For the integrand cos(2 u), substitute p = 2 u and dp = 2 du:
= 1/2 integral cos(p) dp+ integral sin^4(s) dsu+sin^(1)(x)
The integral of cos(p) is sin(p):
= (sin(p))/2+ integral sin^4(s) dsu+sin^(1)(x)
Use the reduction formula, integral sin^m(s) ds = (cos(s) sin^(m1)(s))/m + (m1)/m integral sin^(2+m)(s) ds, where m = 4:
= (sin(p))/21/4 sin^3(s) cos(s)+3/4 integral sin^2(s) dsu+sin^(1)(x)
Write sin^2(s) as 1/21/2 cos(2 s):
= (sin(p))/21/4 sin^3(s) cos(s)+3/4 integral (1/21/2 cos(2 s)) dsu+sin^(1)(x)
Integrate the sum term by term and factor out constants:
= (sin(p))/21/4 sin^3(s) cos(s)+3/4 integral 1/2 ds3/8 integral cos(2 s) dsu+sin^(1)(x)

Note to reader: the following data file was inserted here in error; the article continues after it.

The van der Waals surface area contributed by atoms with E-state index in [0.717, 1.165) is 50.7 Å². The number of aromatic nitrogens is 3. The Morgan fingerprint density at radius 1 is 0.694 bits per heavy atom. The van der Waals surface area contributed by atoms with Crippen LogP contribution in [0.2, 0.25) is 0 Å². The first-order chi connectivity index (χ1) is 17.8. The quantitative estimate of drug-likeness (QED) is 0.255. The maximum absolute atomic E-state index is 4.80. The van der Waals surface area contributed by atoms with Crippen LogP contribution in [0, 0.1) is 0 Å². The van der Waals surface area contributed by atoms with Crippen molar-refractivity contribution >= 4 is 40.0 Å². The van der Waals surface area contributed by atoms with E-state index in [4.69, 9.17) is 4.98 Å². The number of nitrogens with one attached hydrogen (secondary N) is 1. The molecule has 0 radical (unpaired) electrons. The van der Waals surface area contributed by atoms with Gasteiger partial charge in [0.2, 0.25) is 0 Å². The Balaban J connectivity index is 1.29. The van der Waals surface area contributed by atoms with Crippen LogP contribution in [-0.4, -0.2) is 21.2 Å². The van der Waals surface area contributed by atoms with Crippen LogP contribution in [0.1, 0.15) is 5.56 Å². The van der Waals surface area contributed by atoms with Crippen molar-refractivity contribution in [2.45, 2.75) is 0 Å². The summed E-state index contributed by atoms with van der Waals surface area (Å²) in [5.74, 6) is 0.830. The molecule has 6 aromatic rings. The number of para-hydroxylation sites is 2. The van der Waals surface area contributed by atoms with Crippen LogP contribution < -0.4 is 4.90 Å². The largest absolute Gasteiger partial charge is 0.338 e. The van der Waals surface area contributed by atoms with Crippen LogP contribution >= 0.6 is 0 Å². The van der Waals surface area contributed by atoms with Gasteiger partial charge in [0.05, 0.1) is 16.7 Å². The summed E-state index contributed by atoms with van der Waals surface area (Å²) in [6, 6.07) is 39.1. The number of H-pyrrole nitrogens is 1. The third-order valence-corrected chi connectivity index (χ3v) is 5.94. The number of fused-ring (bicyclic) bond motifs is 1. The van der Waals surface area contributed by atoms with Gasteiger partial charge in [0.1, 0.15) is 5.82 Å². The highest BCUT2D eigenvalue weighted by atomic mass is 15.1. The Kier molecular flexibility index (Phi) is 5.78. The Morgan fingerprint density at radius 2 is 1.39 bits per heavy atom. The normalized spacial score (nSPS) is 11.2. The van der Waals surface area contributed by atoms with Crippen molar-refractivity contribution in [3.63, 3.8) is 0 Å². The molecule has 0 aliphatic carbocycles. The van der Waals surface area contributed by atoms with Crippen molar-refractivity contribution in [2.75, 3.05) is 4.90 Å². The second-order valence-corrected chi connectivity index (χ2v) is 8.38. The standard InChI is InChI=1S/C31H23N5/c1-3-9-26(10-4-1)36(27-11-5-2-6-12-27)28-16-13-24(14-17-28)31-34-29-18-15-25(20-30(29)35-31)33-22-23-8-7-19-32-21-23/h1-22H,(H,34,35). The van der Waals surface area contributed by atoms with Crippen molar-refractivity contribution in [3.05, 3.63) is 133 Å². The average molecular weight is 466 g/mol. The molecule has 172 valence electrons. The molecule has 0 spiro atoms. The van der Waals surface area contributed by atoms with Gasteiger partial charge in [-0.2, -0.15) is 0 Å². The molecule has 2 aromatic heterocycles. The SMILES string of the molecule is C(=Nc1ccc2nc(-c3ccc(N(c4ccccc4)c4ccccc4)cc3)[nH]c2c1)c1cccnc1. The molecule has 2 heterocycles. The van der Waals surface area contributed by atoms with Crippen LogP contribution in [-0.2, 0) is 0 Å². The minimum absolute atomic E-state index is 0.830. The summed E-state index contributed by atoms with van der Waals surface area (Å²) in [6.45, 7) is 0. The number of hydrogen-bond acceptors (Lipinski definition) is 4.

For the integrand cos(2 s), substitute w = 2 s and dw = 2 ds:
= (sin(p))/21/4 sin^3(s) cos(s)+3/4 integral 1/2 dsu3/16 integral cos(w) dw+sin^(1)(x)
The integral of 1/2 is s/2:
= (sin(p))/2+(3 s)/81/4 sin^3(s) cos(s)u3/16 integral cos(w) dw+sin^(1)(x)
The integral of cos(w) is sin(w):
= (sin(p))/2+(3 s)/81/4 sin^3(s) cos(s)u(3 sin(w))/16+sin^(1)(x)+constant
Substitute back for w = 2 s:
= (sin(p))/2+(3 s)/81/4 sin^3(s) cos(s)3/8 sin(s) cos(s)u+sin^(1)(x)+constant
Substitute back for p = 2 u:
= (3 s)/81/4 sin^3(s) cos(s)3/8 sin(s) cos(s)u+sin(u) cos(u)+sin^(1)(x)+constant
Substitute back for s = sin^(1)(x):
= u+sin(u) cos(u)3/8 sqrt(1x^2) x1/4 sqrt(1x^2) x^3+11/8 sin^(1)(x)+constant
Substitute back for u = sin^(1)(x):
= 5/8 sqrt(1x^2) x1/4 sqrt(1x^2) x^3+3/8 sin^(1)(x)+constant
Factor the answer a different way:
= 1/8 (x sqrt(1x^2) (52 x^2)+3 sin^(1)(x))+constant
Which is equivalent for restricted x values to:
= 1/8 sqrt(1/(1x^2)) (2 x^57 x^3+3 sqrt(1x^2) sin^(1)(x)+5 x)+constant 
 Follow
 8
 08092011 13:06